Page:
“Social elevator” or “social bus”? Local and municipal elections in Ukraine 2020

“Social elevator” or “social bus”? Local and municipal elections in Ukraine 2020

The current electoral cycle in Ukraine is entering its final phase on October 25, 2020. The cycle, which began in March 2019 with the presidential election, was fueled by snap parliamentary elections (rescheduled from October 2019 to July 2019) and ends with regular local elections. Despite having lasted for almost two years (since the official start of the presidential race), these elections to national office and local governments in Ukraine are different chapters of the same story. It’s an important story about the campaign to bring in “new faces” to the system of state power.

And there is no denying that the campaign was surprisingly successful. According to the Agency for Legislative Initiatives, the ninth convocation of the Verkhovna Rada of Ukraine includes about 80% first-time members. A larger turnover in the Ukrainian legislature was observed only in 1998, when the second convocation of the Verkhovna Rada had 86% new parliamentarians. In general, this kind of extreme result indicates voters’ desire to revive a barely functioning “social elevator” and turn it from a “hyperloop” of narrowly corporate interests into an “escalator” of new ideas, meanings, and competitive models of public administration.

However, the promised reforms from the winning presidential candidate and new crop of parliamentarians have failed to materialize, and increasingly Ukrainians have been dismayed to see old faces and oligarchic connections return to the corridors of power. Thus, the combination of a lack of political background in many of the “new” politicians, their own flaunted wealth and “bottomless pockets” of their relatives, and ties with domestic financial-political groups and foreign interest groups that are visible at a second glance (sometimes even at first glance) has inspired Ukrainians to go into politics en masse, trying their hand at the upcoming local elections. After all, if so-and-so is a People’s Deputy of Ukraine, why couldn’t I become a deputy of the village, city, district, or oblast council?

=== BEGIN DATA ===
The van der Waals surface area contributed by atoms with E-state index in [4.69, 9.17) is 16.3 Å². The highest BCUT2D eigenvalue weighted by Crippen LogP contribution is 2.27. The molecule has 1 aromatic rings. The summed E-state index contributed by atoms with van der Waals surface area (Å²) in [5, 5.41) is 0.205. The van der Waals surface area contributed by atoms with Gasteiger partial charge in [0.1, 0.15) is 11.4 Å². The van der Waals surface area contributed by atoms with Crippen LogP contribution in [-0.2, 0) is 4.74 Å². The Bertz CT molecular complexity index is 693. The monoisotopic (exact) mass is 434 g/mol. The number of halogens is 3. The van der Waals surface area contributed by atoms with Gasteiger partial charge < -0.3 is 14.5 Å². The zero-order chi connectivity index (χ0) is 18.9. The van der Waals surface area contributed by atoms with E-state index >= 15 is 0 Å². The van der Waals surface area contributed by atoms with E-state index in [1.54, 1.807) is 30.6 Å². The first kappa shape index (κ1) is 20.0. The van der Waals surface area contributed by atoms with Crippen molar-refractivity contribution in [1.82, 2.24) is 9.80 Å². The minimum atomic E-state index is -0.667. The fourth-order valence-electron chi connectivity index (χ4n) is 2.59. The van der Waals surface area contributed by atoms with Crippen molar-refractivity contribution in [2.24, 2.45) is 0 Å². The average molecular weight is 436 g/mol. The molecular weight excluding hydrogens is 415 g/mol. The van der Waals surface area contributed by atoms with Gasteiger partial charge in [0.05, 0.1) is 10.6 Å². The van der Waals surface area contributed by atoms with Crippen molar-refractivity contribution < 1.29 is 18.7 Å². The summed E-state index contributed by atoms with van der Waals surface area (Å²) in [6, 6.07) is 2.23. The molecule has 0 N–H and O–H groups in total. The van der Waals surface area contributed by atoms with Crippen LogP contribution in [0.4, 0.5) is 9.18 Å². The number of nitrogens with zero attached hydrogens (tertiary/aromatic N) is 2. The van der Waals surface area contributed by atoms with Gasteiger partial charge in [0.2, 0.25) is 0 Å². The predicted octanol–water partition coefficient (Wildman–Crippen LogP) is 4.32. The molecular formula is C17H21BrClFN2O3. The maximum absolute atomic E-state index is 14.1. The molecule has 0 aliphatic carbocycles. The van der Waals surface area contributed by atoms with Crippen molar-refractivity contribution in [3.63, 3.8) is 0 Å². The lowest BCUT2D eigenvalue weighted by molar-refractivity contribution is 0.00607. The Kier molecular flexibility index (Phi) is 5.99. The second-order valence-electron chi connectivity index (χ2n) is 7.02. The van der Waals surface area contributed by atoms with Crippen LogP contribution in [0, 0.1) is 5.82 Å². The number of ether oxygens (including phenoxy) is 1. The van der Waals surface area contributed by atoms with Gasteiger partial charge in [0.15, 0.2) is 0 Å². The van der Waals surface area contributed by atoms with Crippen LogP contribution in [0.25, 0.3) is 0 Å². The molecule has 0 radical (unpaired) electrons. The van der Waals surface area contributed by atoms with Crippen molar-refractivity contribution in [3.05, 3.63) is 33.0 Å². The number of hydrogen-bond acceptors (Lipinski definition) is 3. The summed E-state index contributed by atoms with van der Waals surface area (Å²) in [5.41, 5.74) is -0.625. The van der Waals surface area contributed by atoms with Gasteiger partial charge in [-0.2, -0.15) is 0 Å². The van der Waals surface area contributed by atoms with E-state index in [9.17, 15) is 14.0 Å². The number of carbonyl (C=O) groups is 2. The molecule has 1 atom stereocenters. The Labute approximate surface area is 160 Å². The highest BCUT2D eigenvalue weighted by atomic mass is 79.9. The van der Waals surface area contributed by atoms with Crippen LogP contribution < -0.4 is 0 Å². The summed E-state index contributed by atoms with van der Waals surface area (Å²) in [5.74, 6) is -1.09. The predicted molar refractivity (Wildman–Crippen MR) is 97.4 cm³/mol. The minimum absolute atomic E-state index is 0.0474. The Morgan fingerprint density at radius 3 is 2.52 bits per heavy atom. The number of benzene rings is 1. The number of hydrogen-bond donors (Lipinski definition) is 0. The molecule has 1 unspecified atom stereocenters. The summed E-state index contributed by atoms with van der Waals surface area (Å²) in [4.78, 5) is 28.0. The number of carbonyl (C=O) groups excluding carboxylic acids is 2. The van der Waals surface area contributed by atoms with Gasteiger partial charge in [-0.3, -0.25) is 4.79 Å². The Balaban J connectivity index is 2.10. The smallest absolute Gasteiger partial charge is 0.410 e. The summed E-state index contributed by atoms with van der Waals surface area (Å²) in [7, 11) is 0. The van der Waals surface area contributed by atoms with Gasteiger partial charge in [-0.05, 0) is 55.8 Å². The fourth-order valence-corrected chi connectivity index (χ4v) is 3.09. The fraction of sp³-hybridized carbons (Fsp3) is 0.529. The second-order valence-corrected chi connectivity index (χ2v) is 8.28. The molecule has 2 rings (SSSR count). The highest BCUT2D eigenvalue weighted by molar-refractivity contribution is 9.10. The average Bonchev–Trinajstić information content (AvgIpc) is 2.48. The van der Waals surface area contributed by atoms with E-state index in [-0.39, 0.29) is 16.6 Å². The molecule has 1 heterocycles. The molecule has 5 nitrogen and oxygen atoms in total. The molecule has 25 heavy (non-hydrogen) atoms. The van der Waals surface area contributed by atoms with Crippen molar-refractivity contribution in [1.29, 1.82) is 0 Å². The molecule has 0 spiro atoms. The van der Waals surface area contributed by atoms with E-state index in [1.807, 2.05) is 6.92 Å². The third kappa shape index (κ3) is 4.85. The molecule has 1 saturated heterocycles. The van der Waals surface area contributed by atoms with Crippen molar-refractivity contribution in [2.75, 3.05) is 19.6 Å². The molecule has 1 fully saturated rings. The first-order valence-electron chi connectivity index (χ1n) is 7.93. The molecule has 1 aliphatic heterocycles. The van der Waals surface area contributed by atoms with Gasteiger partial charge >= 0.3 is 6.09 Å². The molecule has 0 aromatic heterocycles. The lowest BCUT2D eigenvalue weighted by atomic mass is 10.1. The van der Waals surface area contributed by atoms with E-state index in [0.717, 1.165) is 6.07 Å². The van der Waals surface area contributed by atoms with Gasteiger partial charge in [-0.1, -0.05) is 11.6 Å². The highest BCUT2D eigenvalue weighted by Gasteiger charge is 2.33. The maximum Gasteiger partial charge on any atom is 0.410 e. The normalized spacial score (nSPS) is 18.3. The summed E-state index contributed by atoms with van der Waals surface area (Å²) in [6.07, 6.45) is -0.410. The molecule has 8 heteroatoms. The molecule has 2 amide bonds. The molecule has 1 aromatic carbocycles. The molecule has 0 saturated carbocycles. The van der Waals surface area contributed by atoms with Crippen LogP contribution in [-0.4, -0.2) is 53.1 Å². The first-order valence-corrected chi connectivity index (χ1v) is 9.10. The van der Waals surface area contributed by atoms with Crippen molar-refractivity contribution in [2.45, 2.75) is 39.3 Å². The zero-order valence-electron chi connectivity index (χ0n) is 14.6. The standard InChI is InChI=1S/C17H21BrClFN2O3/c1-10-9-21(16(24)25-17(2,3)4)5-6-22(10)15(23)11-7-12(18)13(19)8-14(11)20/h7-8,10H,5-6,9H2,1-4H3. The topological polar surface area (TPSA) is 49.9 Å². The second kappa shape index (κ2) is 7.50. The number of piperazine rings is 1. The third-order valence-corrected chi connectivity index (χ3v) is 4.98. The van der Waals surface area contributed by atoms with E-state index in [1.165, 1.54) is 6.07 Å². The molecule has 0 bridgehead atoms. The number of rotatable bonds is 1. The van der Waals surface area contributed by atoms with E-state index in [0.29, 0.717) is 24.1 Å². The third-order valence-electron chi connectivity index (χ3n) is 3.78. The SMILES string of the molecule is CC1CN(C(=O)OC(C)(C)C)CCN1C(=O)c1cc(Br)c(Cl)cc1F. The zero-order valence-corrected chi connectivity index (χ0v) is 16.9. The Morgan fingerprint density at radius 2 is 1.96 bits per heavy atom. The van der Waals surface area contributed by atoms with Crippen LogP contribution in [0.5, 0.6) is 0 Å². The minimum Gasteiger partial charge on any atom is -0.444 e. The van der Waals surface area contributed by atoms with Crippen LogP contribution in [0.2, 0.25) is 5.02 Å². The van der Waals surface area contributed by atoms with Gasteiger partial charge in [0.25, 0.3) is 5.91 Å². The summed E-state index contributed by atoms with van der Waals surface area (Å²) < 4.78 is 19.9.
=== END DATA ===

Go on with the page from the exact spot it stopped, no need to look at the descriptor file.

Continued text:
The popularity of Ukrainians’ desire to go into politics in these local elections was influenced by three main factors: (1) partial destruction of the myth of “exclusivity” and “secrecy” of the Ukrainian political class for people from outside the system, especially after the example of the parliamentary “turbolift” of 2019; (2) systematic demonstration by the “new faces” of their lack of minimum knowledge or skills required to perform the duties assigned to them by the citizens of Ukraine (to be fair, the “old” politicians sometimes have difficulties with this too); and (3) amendments to electoral legislation, transitioning from a mixed electoral system to open (or conditionally open) proportional representation lists. According to a survey by the Rating Sociological Group, at the beginning of October only 20% of citizens could explain how the local elections would be conducted. Moreover, from my own experience I can state that not all candidates for deputies in local councils are fully aware of the peculiarities and legislative changes that impact this election campaign.

The decentralization and redistribution of powers between the center and the regions introduced during President Poroshenko’s term—significantly increasing the powers of local authorities (in particular, with significant budget decentralization envisaged for 2021)—have also intensified the desire of Ukrainians to run for local governments.

For example, in addition to 20 candidates for the mayor of Kyiv, a remarkably large number of people have put in for positions on the Kyiv City Council. The Central Electoral Commission of Ukraine registered 2,197 candidates from 24 political parties to the Kyiv City Council—more than 18 candidates for each of the 120 seats on the council. According to the State Voter Register, as of September 30, 2020, there are 2,195,093 citizens living in Kyiv who have the right to vote and to be elected. So, basic arithmetic tells us that every thousandth adult resident of Kyiv is participating in the municipal election! This trend can be seen for other councils throughout Ukraine: out of thirty-five million voters in Ukraine, over two hundred fifty thousand citizens (more than the entire population of the oblast capital of Rivne, for instance) are candidates for councils at various levels. That is, every 130th citizen is running for various levels of local government. A staggering number of people want to contribute to state building on the ground, given that according to the current legislation of Ukraine, deputies on local councils perform their duties gratis.

Undoubtedly, each of the candidates has his\her own motive for running for local government, from socially altruistic to personally selfish. But everyone sees it as a possible springboard into “big politics.” After all, as President Zelensky said: “Each of us is the President!”